Anticipating Infection During Pregnancy

The period of pregnancy is moments susceptible both to the mother and to the fetus, including the risk of infection. It is important to know the frequent pregnancy infection and how to prevent it, so that pregnant women can go through pregnancy smoothly and give birth to healthy babies.

Some types of infections are more prone to occur in pregnancy, and pregnancy alone can make certain infections worse. Especially if the condition is not immediately addressed.

Frequent Pregnancy Infections
Here are some common infections that can affect women during pregnancy:

  • Urinary Tract Infection (UTI)
    UTIs are common during pregnancy, this is because hormonal conditions during pregnancy cause changes in the urinary tract and make you more susceptible to infection. UTI occurs when bacteria invade the urinary tract system consisting of the kidney, ureter, bladder, and urethra. There are two types of UTIs, namely the lower and upper UTIs. Lower UTI is an infection that occurs in the urethra and bladder, characterized by symptoms of a desire to always urinate, pain or tenderness during urination, cloudy urine color, and the smell of urine that sting. While the upper UTI is an infection that occurs in the ureters and kidneys, with symptoms of pain in the crotch, nausea, and fever.

If not treated promptly, UTI in pregnancy may cause infection of the kidneys and end with premature birth. To overcome the UTI, generally need the provision of antibiotics and paracetamol to relieve pain. Always consult a doctor before pregnant women take the drug.

  • Bacterial vaginosis
    Bacterial vaginosis or Bacterial Vaginosis (BV) occurs due to disruption of bacterial balance in the vagina. Although not painless or itchy, BV causes vaginal discharge and vaginal odor.

BV is generally harmless, but if it is experienced by women who are pregnant, this infection has a risk of complications in pregnancy, such as miscarriage or premature birth. Although the likelihood of complications are not large, but if the vagina discharge fluids in large quantities, you should immediately check with your obstetrician.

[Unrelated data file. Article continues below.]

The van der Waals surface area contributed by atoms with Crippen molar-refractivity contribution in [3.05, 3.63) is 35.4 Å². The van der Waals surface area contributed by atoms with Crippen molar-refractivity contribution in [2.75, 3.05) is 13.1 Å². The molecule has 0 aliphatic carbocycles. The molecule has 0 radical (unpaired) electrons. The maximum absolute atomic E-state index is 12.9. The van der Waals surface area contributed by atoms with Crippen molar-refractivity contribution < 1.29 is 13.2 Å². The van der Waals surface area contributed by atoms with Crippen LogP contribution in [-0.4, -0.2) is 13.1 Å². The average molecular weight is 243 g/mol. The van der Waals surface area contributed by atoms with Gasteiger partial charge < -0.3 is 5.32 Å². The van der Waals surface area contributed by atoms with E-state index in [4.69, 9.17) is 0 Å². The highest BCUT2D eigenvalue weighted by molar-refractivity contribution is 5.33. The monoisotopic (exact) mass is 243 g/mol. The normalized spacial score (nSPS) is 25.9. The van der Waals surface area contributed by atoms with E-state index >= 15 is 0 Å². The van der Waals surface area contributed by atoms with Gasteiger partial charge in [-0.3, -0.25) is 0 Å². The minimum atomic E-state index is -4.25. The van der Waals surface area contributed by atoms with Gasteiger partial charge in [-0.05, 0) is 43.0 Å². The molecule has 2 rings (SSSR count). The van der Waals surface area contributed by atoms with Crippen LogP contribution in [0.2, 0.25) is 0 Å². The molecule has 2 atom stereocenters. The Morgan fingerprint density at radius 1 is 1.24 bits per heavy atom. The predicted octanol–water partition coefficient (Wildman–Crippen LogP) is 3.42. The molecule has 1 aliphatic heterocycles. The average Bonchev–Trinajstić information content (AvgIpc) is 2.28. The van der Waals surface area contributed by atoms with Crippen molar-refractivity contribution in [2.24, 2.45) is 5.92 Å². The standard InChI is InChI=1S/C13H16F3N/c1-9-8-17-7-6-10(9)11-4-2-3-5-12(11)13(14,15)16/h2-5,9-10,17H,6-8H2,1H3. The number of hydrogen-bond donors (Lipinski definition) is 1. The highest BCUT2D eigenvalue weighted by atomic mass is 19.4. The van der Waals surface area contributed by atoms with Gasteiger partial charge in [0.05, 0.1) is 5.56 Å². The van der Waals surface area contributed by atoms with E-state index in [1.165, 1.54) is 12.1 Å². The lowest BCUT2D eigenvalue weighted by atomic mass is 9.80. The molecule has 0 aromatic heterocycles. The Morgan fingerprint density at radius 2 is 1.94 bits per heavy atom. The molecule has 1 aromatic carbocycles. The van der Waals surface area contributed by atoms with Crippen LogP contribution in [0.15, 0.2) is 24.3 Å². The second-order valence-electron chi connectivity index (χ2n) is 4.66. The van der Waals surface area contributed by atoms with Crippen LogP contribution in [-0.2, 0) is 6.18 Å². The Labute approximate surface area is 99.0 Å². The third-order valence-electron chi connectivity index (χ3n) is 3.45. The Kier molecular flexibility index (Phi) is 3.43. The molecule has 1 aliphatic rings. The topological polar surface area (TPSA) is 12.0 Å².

• Fungal Infections
    Fungal vaginitis infections appear when the natural condition of the vagina is disturbed by internal or external factors that trigger excessive fungal growth. Fungal infections are common in pregnant women because of hormonal changes that affect the condition of the vagina.

Women affected by this type of pregnancy infection usually experience vaginal discharge and itching of the sex organs. Generally this condition can be overcome by using anti-fungal cream. In addition, there are also antifungal types of suppositories that are inserted into the vagina.

  • Toxoplasmosis
    Toxoplasmosis caused by toxoplasma infection. This parasite is transmitted from pet feces, especially cats. Women who have been exposed to toxoplasma before becoming pregnant have formed antibodies to fight the parasite. However, women who have never been exposed, have no immunity to this parasite.

Toxoplasma infection during pregnancy has the potential to cause blindness and damage to the baby’s brain. Therefore, avoid contact with animal waste during pregnancy and always make sure that the food you eat has been cooked until cooked.

  • Group Streptococcus Infection (SGB)
    Some people have the bacterium Streptococcus group B (SGB) in the body. In general, these bacteria are harmless and do not cause disease, as well as during pregnancy. However, sometimes SGB can cause infections in infants before or during labor.

If your baby has an SGB infection in the previous pregnancy, your doctor will recommend that you take antibiotics to prevent the baby from getting the same infection at the time of delivery. Similarly, if you suffer from bladder infections by SGB, antibiotics need to be given at delivery. Infants have a higher risk of getting an SGB infection if the pregnant woman has a fever during labor, premature delivery, or ruptured membrane water prematurely.

  • Rubella
    Rubella or German measles is very dangerous for pregnant women and babies in the womb, especially if it occurs in early pregnancy or first trimester. Pregnant women affected by rubella potentially miscarried. In addition, rubella can interfere with the development of various organs and body parts of babies in the womb. Abnormalities that may be experienced by the baby is skin rash, cataracts, heart damage, intellectual abnormalities, deafness, liver damage, and damage to the spleen.

If you plan to become pregnant, it is advisable to get MR (Measles-Rubella) immunization to avoid rubella infection. However, make sure the MR vaccine is given at least 4 weeks before pregnancy, and should not be given while pregnant.

If you plan to become pregnant, it is advisable to get MR (Measles-Rubella) immunization to avoid rubella infection. However, make sure the MR vaccine is given at least 4 weeks before pregnancy, and should not be given while pregnant.

Pregnancy infection does not always cause serious effects, but should also not be considered trivial. Immediately consult with your doctor if symptoms are disturbing or there is concern for the baby in the womb. In addition, always ask the doctor’s recommendation regarding the drugs used to treat the condition.

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